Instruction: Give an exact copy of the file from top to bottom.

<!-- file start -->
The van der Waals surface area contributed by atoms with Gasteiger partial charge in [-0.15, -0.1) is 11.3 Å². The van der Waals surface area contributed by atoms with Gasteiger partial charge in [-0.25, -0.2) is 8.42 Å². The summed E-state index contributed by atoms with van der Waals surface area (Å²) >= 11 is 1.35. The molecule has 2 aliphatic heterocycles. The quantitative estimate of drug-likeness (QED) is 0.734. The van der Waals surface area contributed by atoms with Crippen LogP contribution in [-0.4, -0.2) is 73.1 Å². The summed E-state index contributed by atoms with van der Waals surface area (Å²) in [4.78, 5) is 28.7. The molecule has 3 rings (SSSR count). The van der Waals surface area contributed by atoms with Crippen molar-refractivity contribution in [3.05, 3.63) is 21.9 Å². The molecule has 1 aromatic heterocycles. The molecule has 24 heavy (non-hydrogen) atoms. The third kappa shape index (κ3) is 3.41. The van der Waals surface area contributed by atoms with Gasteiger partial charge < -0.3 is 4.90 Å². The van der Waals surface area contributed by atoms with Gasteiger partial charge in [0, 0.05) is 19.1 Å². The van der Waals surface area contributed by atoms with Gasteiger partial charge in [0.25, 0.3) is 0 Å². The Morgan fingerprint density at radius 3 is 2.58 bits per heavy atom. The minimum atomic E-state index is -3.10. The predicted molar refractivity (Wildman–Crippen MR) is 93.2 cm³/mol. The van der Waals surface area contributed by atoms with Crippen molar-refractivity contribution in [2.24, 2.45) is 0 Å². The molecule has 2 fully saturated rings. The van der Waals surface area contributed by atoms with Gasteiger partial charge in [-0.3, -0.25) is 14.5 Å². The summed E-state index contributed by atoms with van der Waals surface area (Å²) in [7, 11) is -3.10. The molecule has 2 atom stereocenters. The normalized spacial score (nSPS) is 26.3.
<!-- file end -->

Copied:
The van der Waals surface area contributed by atoms with Gasteiger partial charge in [-0.15, -0.1) is 11.3 Å². The van der Waals surface area contributed by atoms with Gasteiger partial charge in [-0.25, -0.2) is 8.42 Å². The summed E-state index contributed by atoms with van der Waals surface area (Å²) >= 11 is 1.35. The molecule has 2 aliphatic heterocycles. The quantitative estimate of drug-likeness (QED) is 0.734. The van der Waals surface area contributed by atoms with Crippen LogP contribution in [-0.4, -0.2) is 73.1 Å². The summed E-state index contributed by atoms with van der Waals surface area (Å²) in [4.78, 5) is 28.7. The molecule has 3 rings (SSSR count). The van der Waals surface area contributed by atoms with Crippen molar-refractivity contribution in [3.05, 3.63) is 21.9 Å². The molecule has 1 aromatic heterocycles. The molecule has 24 heavy (non-hydrogen) atoms. The third kappa shape index (κ3) is 3.41. The van der Waals surface area contributed by atoms with Gasteiger partial charge < -0.3 is 4.90 Å². The van der Waals surface area contributed by atoms with Gasteiger partial charge in [0, 0.05) is 19.1 Å². The van der Waals surface area contributed by atoms with Gasteiger partial charge in [0.25, 0.3) is 0 Å². The Morgan fingerprint density at radius 3 is 2.58 bits per heavy atom. The minimum atomic E-state index is -3.10. The predicted molar refractivity (Wildman–Crippen MR) is 93.2 cm³/mol. The van der Waals surface area contributed by atoms with Crippen molar-refractivity contribution in [2.24, 2.45) is 0 Å². The molecule has 2 fully saturated rings. The van der Waals surface area contributed by atoms with Gasteiger partial charge in [-0.3, -0.25) is 14.5 Å². The summed E-state index contributed by atoms with van der Waals surface area (Å²) in [7, 11) is -3.10. The molecule has 2 atom stereocenters. The normalized spacial score (nSPS) is 26.3.